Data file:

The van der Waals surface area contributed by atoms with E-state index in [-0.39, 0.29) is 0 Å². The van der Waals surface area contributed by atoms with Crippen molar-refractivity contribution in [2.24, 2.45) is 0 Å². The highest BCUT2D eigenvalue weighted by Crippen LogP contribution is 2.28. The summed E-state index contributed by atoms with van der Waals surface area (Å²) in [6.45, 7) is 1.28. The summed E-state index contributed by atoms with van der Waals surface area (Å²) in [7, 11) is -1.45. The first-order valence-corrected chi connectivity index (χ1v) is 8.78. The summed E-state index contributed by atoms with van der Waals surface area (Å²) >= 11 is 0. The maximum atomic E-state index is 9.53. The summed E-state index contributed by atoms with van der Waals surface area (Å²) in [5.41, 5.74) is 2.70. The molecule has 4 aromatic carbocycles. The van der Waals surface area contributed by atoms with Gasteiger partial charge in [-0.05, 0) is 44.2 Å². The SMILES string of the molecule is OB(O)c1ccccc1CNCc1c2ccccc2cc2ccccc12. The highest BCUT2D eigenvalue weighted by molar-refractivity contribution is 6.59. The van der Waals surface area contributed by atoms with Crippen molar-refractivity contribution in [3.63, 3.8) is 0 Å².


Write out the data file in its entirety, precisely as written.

The van der Waals surface area contributed by atoms with E-state index in [-0.39, 0.29) is 0 Å². The van der Waals surface area contributed by atoms with Crippen molar-refractivity contribution in [2.24, 2.45) is 0 Å². The highest BCUT2D eigenvalue weighted by Crippen LogP contribution is 2.28. The summed E-state index contributed by atoms with van der Waals surface area (Å²) in [6.45, 7) is 1.28. The summed E-state index contributed by atoms with van der Waals surface area (Å²) in [7, 11) is -1.45. The first-order valence-corrected chi connectivity index (χ1v) is 8.78. The summed E-state index contributed by atoms with van der Waals surface area (Å²) >= 11 is 0. The maximum atomic E-state index is 9.53. The summed E-state index contributed by atoms with van der Waals surface area (Å²) in [5.41, 5.74) is 2.70. The molecule has 4 aromatic carbocycles. The van der Waals surface area contributed by atoms with Gasteiger partial charge in [-0.05, 0) is 44.2 Å². The SMILES string of the molecule is OB(O)c1ccccc1CNCc1c2ccccc2cc2ccccc12. The highest BCUT2D eigenvalue weighted by molar-refractivity contribution is 6.59. The van der Waals surface area contributed by atoms with Crippen molar-refractivity contribution in [3.63, 3.8) is 0 Å².